The Cousteau Society have announced that they have secured the means to restore the famous vessel and take her back out to sea.
Cousteau refitted the former WW2 minesweeper for oceanographic research and brought marine science to popular awareness with his long-running television series The Undersea World of Jaques Cousteau and the award-winning films The Silent World and World Without Sun.
The Calypso was severely damaged in 1996 when it was rammed by a barge at harbor in Singapore and sank. She was raised a week later, patched and transported to La Rochelle, France, where she remained in the custody of the city's maritime museum for years while a complex custody battle between her owners and Cousteau's family played out.
Stuck in legal limbo
She was supposed to undergo a complete refurbishment in 2009-2011 but the process was once again stalled over issues with outstanding payment to the shipyard. In 2014 the yard's owners sought a court order for her removal, plus payment of 300,000 euros for storage fees and work completed. In March, 2015, after a long legal battle, a French court has ordered Francine Cousteau, the second wife of the late Jacques Cousteau, to settle outstanding yard bills of €273,000 and remove the Calypso from a Brittany shipyard or the shipyard will be allowed to sell the vessel.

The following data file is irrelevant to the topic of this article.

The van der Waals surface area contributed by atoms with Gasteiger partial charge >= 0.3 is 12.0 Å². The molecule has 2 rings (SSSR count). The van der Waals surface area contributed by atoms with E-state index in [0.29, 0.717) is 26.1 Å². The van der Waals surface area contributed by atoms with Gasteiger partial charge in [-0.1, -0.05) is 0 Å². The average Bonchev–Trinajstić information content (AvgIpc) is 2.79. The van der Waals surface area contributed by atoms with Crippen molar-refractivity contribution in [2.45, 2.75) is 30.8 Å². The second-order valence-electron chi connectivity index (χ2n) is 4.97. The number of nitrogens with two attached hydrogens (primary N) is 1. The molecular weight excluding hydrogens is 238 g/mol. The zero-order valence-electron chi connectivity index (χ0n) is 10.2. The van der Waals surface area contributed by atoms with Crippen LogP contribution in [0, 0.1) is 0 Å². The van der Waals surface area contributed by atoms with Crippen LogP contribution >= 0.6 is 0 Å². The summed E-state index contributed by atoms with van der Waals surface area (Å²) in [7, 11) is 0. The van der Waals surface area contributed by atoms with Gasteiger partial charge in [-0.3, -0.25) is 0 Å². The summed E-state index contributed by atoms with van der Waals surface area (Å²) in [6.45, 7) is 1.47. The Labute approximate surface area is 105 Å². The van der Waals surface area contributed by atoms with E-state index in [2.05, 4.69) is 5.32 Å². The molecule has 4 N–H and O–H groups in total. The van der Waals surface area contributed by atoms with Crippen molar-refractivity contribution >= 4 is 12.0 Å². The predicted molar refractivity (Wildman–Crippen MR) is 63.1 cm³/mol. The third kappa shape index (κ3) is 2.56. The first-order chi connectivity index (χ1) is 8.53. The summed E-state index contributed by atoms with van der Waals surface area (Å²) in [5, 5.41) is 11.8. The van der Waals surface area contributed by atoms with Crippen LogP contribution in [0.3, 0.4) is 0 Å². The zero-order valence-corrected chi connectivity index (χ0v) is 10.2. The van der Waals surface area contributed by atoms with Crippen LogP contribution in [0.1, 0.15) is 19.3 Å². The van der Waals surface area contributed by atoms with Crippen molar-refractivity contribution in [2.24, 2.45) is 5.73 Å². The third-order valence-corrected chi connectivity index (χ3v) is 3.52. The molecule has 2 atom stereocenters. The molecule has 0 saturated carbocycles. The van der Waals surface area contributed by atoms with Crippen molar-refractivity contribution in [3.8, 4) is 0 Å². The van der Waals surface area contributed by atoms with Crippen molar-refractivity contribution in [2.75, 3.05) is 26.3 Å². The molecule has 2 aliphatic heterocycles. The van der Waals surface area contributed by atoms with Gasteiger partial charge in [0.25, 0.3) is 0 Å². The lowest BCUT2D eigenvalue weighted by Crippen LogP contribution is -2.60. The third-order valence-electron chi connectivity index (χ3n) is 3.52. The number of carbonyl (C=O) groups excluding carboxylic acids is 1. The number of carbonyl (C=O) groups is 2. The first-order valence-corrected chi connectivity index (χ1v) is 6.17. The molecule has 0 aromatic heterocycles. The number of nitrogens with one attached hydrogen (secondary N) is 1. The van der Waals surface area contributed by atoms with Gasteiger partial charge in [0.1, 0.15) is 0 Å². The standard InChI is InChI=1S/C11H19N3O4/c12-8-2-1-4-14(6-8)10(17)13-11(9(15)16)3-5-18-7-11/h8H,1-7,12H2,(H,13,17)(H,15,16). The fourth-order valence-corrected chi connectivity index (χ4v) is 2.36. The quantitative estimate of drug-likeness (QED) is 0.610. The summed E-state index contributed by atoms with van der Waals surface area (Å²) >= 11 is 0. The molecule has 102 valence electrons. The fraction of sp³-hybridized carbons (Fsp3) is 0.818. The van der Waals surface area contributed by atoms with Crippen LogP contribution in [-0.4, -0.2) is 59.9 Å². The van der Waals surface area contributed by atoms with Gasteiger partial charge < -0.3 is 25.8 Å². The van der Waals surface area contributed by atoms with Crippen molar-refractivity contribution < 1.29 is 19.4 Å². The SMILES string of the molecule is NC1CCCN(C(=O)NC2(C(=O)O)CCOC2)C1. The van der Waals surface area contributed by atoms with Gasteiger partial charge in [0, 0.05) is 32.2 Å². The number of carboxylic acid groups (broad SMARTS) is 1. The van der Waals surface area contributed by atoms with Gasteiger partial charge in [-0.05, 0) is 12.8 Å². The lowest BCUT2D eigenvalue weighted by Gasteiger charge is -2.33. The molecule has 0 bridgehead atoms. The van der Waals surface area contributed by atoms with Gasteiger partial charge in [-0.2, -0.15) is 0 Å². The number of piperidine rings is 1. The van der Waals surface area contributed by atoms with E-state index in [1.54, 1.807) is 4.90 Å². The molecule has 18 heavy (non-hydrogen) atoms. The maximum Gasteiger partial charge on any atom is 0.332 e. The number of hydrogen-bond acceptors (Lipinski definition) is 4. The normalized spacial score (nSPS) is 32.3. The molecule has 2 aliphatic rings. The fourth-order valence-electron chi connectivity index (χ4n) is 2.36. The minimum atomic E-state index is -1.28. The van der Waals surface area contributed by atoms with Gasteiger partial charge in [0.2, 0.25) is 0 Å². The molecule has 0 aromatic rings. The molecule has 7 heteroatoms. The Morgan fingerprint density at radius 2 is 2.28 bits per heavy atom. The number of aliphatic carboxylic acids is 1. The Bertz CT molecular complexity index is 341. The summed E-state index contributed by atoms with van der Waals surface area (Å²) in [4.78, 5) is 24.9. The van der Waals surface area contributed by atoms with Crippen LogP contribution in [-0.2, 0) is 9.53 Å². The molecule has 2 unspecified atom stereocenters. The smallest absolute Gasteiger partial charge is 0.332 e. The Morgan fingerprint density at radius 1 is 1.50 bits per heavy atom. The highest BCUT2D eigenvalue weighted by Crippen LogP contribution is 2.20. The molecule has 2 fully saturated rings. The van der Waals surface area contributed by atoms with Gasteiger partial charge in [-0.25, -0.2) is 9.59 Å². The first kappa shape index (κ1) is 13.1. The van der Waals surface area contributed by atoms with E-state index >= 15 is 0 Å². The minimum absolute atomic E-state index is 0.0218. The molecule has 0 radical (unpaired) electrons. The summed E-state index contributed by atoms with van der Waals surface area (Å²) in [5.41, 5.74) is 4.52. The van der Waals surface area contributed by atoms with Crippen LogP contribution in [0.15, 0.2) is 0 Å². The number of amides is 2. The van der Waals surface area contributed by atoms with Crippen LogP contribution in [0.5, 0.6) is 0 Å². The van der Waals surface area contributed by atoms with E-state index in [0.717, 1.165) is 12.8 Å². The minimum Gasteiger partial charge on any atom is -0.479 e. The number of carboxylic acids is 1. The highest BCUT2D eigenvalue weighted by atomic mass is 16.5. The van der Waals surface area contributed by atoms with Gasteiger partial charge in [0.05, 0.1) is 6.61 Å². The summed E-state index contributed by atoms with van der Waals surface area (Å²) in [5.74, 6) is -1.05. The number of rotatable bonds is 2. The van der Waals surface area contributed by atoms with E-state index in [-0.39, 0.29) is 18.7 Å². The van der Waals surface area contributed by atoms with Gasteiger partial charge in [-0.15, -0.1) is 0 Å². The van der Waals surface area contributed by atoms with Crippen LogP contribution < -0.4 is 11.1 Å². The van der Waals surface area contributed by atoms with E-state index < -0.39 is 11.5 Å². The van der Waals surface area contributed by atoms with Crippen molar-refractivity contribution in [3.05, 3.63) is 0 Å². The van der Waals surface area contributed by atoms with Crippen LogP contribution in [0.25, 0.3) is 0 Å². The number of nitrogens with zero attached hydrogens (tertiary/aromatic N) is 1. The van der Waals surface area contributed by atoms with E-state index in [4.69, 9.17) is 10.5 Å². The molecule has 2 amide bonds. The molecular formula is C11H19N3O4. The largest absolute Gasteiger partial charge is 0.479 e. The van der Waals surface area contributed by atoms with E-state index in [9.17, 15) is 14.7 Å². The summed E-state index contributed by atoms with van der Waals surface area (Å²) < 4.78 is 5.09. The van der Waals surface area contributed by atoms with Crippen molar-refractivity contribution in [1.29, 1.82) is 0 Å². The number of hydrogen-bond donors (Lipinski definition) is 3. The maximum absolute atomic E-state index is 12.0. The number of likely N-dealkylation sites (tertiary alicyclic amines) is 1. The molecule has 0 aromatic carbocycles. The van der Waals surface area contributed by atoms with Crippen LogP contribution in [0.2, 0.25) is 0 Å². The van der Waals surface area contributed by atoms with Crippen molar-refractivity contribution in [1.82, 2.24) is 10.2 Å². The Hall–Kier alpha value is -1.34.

The disagreement now appears to be resolved. On 6 January 2016 the Cousteau Society announced that a solution had been found to allow the ship to return to service, complete with the new Volvo engines. Cousteau Society stated that it had been able to gather “... a group of generous and highly motivated international sponsors, whose objectives are compatible with those of the Cousteau Society."